When does a patent application require an inventor’s oath or declaration? Well, almost always.
Only the inventor or inventors of an invention may file for a patent application claiming the inventive subject matter. “A person shall be entitled to a patent unless he did not himself invent the subject matter sought to be patented.” 35 U.S.C. § 102(f). This statute bars the issuance of a patent where the applicant, or identified inventor, did not invent the subject matter being claimed. See In re Verhoef, 888 F.3d 1362, 1365 (Fed. Cir. 2018) (citing Pannu v. Iolab Corp., 155 F.3d 1344, 1349 (Fed. Cir. 1998); City of Milwaukee v. Activated Sludge, 69 F.2d 577, 587 (7th Cir. 1934) (“When a number of persons make an invention jointly, a valid patent can not be taken out in the name of one of them.”)).
The Application Data Sheet sets forth the inventorship and is presumed to be correct on its face. An oath or declaration must therefore be submitted for each person identified as an inventor. An oath or declaration filed in a patent application must identify that the person making the oath believes the named inventor(s) to be the original and first inventor(s) of the claimed subject matter. This is to ensure that each inventor indicates what he or she believes to be the appropriate inventive entity.
The oath must also state that the signatory acknowledges the duty to disclose to the Patent Office all information known to be material to patentability. Inventorship is typically conception; reduction to practice – drafting someone else’s idea – is not sufficient to be considered an inventor. See Fiers v. Revel, 984 F.2d 1164, 1168 (Fed. Cir. 1993).
So, when a person conceives of an idea, that person becomes an inventor, and that person must sign and file an oath or declaration making certain statements about the duties and facts surrounding invention and the examination of a patent application for the idea.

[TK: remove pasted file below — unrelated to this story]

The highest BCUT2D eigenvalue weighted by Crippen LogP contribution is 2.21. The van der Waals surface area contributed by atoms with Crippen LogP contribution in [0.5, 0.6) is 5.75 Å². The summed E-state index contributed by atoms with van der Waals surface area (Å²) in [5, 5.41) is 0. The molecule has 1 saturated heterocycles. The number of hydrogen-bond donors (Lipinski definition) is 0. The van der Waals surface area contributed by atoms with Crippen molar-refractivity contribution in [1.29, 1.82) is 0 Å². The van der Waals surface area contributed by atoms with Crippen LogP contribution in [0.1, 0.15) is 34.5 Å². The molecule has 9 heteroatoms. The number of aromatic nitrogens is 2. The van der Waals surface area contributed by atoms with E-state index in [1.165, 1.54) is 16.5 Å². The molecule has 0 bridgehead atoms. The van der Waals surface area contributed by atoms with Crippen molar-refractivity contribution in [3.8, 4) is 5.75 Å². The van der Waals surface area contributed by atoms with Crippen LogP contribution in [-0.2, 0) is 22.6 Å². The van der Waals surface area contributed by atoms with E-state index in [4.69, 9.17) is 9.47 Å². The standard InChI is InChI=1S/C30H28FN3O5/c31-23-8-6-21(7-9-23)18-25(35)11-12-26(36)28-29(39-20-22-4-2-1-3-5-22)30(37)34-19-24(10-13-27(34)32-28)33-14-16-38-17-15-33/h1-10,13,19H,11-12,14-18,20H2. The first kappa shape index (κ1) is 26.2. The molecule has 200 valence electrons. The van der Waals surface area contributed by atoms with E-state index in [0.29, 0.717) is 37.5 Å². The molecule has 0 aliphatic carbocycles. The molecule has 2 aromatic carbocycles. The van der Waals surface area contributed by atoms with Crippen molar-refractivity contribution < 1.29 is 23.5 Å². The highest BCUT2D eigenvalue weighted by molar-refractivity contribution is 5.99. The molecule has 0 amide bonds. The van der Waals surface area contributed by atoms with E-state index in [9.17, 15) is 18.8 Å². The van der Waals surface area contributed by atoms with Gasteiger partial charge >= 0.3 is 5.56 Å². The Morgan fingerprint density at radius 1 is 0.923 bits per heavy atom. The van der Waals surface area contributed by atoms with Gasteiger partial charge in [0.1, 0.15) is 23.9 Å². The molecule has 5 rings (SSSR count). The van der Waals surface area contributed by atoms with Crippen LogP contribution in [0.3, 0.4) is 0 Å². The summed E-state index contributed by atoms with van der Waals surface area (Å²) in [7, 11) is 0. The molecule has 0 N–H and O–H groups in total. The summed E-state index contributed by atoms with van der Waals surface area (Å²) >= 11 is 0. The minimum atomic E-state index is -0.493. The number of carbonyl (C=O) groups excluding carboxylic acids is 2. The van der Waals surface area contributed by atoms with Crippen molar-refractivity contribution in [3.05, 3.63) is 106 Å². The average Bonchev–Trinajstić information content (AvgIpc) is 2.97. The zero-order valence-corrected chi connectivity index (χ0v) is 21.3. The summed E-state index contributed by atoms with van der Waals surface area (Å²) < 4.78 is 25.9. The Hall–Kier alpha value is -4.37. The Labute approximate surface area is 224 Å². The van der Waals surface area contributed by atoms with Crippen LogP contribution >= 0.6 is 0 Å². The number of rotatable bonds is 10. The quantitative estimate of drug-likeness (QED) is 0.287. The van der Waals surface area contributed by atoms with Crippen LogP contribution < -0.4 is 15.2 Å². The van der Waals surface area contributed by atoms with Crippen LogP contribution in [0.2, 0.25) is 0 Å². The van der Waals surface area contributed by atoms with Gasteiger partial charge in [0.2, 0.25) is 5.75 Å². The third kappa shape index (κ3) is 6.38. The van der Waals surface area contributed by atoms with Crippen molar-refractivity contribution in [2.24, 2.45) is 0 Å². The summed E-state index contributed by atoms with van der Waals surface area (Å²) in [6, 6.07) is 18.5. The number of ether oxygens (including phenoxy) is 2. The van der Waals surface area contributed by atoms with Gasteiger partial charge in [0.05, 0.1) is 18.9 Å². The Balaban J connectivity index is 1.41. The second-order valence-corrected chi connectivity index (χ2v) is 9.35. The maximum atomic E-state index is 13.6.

In some cases, multiple may be inventors. Joint inventorship can happen through close collaboration or because a project develops over time and is added to by inventors completely separate from each other. A joint inventor is a person who:
(1) contribute[s] in some significant manner to the conception or reduction to practice of the invention, (2) make[s] a contribution to the claimed invention that is not insignificant in quality, when that contribution is measured against the dimension of the full invention, and (3) do[es] more than merely explain to the real inventors well-known concepts and/or the current state of the art.
Pannu, 155 F.3d at 1351. “When an invention is made by two or more persons jointly, they shall apply for patent jointly and each make the required oath, except as otherwise provided in this title. Inventors may apply for a patent jointly even though (1) they did not physically work together or at the same time, (2) each did not make the same type or amount of contribution, or (3) each did not make a contribution to the subject matter of every claim of the patent.” 35 U.S.C. § 116. Joint inventors may not apply for a patent other than jointly; neither of them can alone file a patent application. 37 C.F.R. § 1.45(a).
It is prohibited for a joint inventor to receive a patent that doesn’t name the other joint inventor(s); doing so can be a basis for later invalidating the patent if the inventorship is not corrected. Thus, joint inventors must sign their own oath or declaration.
Unfortunately, an original oath or declaration cannot always be obtained. Sometimes, an inventor can’t be reached, or refuses to sign, or has died. That doesn’t a patent app can’t be filed or a patent issued. Rather, the rules account for these situations and there are mechanisms and procedures to file an application without the required oath or declaration.
An oath or declaration is not required in all continuing applications. Under 35 U.S.C. § 115(g), the requirement for a signed declaration does not apply if the inventor was also named as the inventor in a parent application, to which the subject application is a continuation or division. A properly-signed declaration previously submitted in such a priority application renders the requirement for a dec moot. Nevertheless, it can sometimes be easier to file the declaration from the previous application in the new application, just so that it is of record and the file is clear. And, if the inventorship has changed at all from the prior application, new oaths or declarations must be filed.